The Best Ornamental Trees to Grow in Pennsylvania
A well-designed garden is more than just a collection of different plants. To create a harmonious and inviting space, it is important to consider the overall layout and flow of the garden. One of the best ways to add interest and visual appeal to a garden is to incorporate ornamental plants. These plants can create focal points, define boundaries, and add color and texture. When selecting ornamental plants, it is important to consider their size, shape, and color. Most importantly, ensure that the plants selected are suitable for the location. The following ornamental trees can re-define your Pennsylvania garden:
Chaste Tree (Vitex agnus-castus)
The Chaste Tree, botanically known as Vitex agnus-castus, is an ornamental shrub native to the Mediterranean. It is a member of the Verbenaceae family, including plants such as oregano and lavender. The Chaste Tree is a deciduous shrub that can grow up to 20 feet tall. It has slender, grey-green leaves and delicate lavender flowers. The Chaste Tree is an adaptable plant that can be grown in various soil types and conditions. It is tolerant of heat and drought, making it an ideal choice for gardeners in hot, dry climates. The Chaste Tree blooms from early summer to fall, attracting bees and butterflies to the garden. The flowers are followed by small, black berries, which birds love. The Chaste Tree is a low-maintenance plant that is easy to care for. It requires little pruning and no deadheading. It is also resistant to pests and diseases. These qualities make the Chaste Tree an excellent choice for an attractive, easy-care ornamental shrub.
Purple Prince Crabapple (Malus sylvestris ‘Purple Prince)
Purple Prince Crabapple (Malus sylvestris’ Purple Prince) is a deciduous shrub or small tree known for its clusters of dark purple flowers blooming in early spring. The flowers are followed by tiny, dark purple fruit that ripens in late summer. Purple Prince Crabapple is a relatively slow-growing plant, reaching a height of 10-15 feet over 10-20 years. It does best in full sun and can tolerate various soil types, including clay and sand.
Purple Prince Crabapple makes an excellent ornamental plant for the home landscape. It can be used as a specimen plant or planted in mass for a hedge or privacy screen. It is also a good choice for planting under power lines or near street lights, where it will not grow too tall. Purple Prince Crabapple is deer and rabbit-resistant and has no significant pest problems. This tree is susceptible to fire blight, scabs, powdery mildew, and cedar-apple rust. You should prune it in late winter before new growth begins.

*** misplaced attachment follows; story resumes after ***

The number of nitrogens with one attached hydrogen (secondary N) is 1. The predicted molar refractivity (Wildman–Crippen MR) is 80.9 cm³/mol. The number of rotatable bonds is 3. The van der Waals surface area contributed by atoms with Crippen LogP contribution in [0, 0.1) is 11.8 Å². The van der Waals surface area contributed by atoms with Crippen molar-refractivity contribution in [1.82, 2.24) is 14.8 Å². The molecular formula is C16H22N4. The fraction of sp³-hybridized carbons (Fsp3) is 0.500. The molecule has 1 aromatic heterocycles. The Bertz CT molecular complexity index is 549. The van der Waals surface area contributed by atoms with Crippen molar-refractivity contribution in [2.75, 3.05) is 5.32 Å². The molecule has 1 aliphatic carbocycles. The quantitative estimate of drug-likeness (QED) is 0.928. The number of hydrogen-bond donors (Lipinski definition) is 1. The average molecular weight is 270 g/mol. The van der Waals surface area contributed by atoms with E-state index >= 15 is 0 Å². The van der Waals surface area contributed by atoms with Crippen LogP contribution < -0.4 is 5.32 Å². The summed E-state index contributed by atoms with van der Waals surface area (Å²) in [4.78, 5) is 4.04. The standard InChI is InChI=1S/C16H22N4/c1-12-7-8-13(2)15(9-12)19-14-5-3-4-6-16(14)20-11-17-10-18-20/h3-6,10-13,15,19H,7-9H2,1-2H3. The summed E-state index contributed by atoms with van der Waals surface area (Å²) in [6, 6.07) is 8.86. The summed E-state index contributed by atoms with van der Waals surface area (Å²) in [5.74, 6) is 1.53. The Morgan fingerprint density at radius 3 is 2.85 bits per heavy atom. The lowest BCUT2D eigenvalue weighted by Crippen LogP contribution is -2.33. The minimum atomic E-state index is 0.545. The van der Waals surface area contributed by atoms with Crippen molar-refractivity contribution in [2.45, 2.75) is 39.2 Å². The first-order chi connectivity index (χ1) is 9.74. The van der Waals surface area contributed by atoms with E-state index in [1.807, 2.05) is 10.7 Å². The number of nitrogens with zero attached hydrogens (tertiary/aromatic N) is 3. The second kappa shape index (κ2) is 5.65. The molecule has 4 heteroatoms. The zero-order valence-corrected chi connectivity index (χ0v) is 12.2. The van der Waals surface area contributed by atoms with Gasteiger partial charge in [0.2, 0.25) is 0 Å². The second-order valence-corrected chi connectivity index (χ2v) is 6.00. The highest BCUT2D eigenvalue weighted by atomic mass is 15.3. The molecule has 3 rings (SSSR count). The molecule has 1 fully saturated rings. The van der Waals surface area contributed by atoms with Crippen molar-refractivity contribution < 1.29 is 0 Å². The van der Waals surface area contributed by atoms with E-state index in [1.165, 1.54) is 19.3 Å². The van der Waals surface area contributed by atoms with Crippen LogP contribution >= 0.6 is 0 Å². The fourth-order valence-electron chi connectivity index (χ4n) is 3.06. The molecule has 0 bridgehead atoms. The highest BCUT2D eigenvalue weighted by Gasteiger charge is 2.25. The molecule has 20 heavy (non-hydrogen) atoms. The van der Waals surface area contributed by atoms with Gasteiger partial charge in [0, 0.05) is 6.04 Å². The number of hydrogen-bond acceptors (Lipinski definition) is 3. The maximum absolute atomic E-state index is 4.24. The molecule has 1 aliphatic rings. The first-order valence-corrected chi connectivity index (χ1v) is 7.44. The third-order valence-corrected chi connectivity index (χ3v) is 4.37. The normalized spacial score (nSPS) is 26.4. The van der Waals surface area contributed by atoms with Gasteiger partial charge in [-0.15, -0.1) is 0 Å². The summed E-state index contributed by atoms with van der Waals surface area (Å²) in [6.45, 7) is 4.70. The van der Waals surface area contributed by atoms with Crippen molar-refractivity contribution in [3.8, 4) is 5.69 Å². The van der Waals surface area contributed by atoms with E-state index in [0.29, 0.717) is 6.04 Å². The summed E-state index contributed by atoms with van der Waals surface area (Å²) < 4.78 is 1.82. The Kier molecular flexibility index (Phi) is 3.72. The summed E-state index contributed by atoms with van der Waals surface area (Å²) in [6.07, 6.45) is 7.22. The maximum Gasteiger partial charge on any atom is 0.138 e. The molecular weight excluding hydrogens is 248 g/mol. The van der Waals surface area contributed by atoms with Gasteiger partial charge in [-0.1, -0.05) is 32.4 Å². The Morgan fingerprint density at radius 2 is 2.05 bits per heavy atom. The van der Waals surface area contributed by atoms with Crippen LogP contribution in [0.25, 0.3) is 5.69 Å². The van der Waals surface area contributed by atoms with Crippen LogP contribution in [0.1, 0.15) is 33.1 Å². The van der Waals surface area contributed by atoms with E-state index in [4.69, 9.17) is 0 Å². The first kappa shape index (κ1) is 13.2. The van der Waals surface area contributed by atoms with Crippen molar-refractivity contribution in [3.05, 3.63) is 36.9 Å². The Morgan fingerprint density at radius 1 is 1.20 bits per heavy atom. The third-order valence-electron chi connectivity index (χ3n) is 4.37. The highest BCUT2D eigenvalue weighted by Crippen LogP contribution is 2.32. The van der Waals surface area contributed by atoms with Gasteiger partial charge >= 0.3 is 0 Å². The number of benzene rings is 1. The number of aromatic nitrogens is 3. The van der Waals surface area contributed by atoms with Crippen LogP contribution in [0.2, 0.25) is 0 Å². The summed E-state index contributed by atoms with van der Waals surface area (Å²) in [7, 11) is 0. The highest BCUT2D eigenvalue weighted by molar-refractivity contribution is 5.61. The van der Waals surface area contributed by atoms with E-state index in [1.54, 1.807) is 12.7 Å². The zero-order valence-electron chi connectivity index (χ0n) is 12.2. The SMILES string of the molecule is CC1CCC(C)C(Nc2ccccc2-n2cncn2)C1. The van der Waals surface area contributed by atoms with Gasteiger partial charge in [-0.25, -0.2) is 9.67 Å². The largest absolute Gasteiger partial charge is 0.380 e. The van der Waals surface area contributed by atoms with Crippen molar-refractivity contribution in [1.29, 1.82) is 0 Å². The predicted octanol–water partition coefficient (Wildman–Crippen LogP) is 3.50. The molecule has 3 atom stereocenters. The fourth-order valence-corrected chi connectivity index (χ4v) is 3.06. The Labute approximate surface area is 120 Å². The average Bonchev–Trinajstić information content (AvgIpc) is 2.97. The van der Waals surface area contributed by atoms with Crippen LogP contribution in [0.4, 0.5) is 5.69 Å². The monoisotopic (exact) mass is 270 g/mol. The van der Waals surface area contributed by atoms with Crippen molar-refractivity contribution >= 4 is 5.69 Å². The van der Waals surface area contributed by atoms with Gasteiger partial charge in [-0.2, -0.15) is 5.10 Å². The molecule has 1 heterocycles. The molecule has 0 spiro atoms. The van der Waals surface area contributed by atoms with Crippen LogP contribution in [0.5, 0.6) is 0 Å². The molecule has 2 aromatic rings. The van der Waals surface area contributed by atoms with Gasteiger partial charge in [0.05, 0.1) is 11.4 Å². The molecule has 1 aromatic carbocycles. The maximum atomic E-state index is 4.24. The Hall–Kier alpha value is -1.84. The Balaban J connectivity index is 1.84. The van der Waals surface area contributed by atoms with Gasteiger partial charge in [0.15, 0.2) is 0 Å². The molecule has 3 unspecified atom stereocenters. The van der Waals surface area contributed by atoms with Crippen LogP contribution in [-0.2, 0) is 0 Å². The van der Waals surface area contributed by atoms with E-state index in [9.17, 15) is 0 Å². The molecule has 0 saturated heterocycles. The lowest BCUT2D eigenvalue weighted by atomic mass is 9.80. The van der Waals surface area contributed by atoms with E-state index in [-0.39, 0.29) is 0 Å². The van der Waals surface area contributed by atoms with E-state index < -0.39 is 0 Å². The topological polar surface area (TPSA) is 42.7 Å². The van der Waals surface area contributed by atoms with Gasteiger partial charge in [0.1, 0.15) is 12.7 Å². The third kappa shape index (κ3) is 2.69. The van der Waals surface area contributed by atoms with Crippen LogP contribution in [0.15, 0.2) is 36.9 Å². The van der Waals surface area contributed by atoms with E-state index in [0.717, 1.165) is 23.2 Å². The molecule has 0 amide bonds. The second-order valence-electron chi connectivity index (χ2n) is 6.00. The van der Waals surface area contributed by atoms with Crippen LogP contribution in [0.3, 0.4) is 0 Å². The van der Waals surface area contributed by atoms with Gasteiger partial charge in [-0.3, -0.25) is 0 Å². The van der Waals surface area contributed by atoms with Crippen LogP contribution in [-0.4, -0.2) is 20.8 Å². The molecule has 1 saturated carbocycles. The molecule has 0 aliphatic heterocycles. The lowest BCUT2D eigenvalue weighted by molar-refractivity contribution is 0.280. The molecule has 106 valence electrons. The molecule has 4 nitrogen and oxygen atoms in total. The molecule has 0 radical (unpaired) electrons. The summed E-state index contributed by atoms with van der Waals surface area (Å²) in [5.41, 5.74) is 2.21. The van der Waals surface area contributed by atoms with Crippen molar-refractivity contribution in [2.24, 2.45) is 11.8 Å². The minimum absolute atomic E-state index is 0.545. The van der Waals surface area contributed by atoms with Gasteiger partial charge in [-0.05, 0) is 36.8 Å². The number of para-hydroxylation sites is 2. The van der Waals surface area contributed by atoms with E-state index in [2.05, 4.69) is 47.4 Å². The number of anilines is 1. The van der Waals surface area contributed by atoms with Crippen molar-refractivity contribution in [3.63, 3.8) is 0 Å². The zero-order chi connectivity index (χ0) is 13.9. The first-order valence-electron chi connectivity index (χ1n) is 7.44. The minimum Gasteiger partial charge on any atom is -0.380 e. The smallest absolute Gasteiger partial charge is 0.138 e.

Star Magnolia (Magnolia stellata)
The Star Magnolia (Magnolia stellata) is a small shrub or tree indigenous to Japan. Its star-shaped white flowers characterize its bloom in early spring before the leaves appear. The flowers are relatively large for the plant’s size and have a light, sweet fragrance. The plant typically grows to a height of 6-10 feet, with a spread of 4-6 feet. The leaves are dark green and glossy, turning yellow or brown in the fall. Star Magnolias are popular ornamental plants often used as foundation or specimen plants in gardens. They are also popular as bonsai trees. The plant is relatively easy to care for, and it can be grown in full sun or partial shade. It is tolerant of most soil types, but it prefers well-drained soil. Star Magnolias should be pruned after flowering to keep the plant compact and encourage dense growth.
Ornamental Pears (Pyrus calleryana)
Pyrus calleryana, also known as the ornamental pear, is a pear tree native to China and Vietnam. Callery pears were introduced to Europe and North America in the early 1900s and have since become a popular ornamental tree due to their showy white flowers and glossy green leaves. The trees are fast-growing and can reach a height of 30 feet (9 meters) or more at maturity. Callery pears are tolerant of pests and diseases, making them low-maintenance landscaping specimens. They are also resistant to salt damage, making them ideal for planting near roadsides and coastal areas. In addition to their visual appeal, ornamental pears produce small fruits that many birds and animals enjoy. The tree has an upright growth habit and a dense branching structure, and it is an ideal choice for landscaping in fire-prone areas. The Ornamental Pear is an excellent choice for a specimen tree or hedging, and you can also use it for bonsai.
Japanese Stewartia (Stewartia pseudocamellia)
Japanese Stewartia (Stewartia pseudocamellia) is a small to medium-sized deciduous broadleaf tree that grows 20-30 feet tall with a rounded crown. It is native to Japan, Korea, and China. The leaves are alternate, simple, obovate to elliptical, 3-5 inches long and 2-3 inches wide, with a serrated margin and a prominent midvein. The upper surface of the leaves is dark green and glossy, while the lower surface is paler green. The flowers are white or pink, with five petals and numerous stamens. They are borne in clusters of 2-5 flowers, and blooming occurs in late spring or early summer. The fruits are brown capsules, each containing 1-2 seeds.
Japanese Stewartia can be used in a variety of landscape settings. It makes an excellent specimen tree for small gardens or yards and can also be planted in groupings. Japanese Stewartia does best in full sun to partial shade and moist, well-drained soils. It is relatively tolerant of urban pollution and salt spray. However, it does not tolerate wet soils. Japanese Stewartia should be pruned immediately after flowering to shape the tree or remove damaged or diseased branches.
Seven-Son Flower (Heptacodium miconioides)